According to media reports, Washington has concluded that the American diplomats were exposed to “an advanced device that was deployed either inside or outside their residences”. But the Cuban government denied that it had anything to do with the American diplomats’ symptoms, and some believe that the alleged “covert sonic device” may have been deployed by an intelligence service of a third country —possibly Russia— without the knowledge of Cuban authorities.

Author: Joseph Fitsanakis | Date: 04 September 2017 | Permalink

Mystery sonic device blamed for foreign diplomats’ hearing loss in Cuba

US embassy in CubaAuthorities in Cuba, the United States and Canada are investigating reports that several foreign diplomats stationed in Havana have been experiencing severe hearing loss in recent months. Some are blaming the deployment of a mystery “covert sonic device” for the diplomats’ symptoms. The allegations originate from diplomatic personnel stationed at the US embassy in Havana. The embassy reopened in 2015, 54 years after it was closed down following a series of diplomatic rifts between Cuba and the US during the height of the Cold War.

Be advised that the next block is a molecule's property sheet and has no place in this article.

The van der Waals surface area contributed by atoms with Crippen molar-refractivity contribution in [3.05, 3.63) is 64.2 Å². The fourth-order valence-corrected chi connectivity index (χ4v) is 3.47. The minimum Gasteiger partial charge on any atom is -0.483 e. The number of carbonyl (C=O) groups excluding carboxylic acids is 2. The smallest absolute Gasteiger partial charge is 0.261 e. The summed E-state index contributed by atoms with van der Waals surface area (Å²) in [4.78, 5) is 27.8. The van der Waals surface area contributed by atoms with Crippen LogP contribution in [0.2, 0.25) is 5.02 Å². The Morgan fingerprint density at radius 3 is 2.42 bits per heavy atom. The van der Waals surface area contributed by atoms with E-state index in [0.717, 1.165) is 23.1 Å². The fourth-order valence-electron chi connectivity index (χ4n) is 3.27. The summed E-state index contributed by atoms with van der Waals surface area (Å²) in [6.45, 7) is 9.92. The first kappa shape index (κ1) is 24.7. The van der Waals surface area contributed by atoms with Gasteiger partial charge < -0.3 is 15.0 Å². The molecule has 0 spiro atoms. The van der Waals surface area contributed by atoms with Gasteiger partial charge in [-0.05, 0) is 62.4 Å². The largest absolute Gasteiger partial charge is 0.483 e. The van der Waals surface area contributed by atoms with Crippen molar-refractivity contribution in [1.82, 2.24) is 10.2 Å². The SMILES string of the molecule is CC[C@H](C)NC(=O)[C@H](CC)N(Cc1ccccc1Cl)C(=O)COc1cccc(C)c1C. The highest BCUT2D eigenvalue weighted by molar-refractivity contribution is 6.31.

Last week, citing anonymous “officials with knowledge of the investigation into the case”, the Associated Press said that the first hearing loss symptoms were reported by personnel at the US embassy in Havana in the fall of 2016. Several of them —five, according to the Associated Press, though the Department of State will not give a precise number— reported suffering from sudden and unexplained loss of hearing. The news agency reported that, in a few cases, the symptoms were so serious that caused some American diplomats “to cancel their tours early and return to the United States”. Following those bizarre incidents, authorities in Washington proceeded to conduct an investigation. They concluded that the American diplomats had suffered loss of hearing after being repeatedly “exposed to an advanced device that had been deployed either inside or outside their residences”.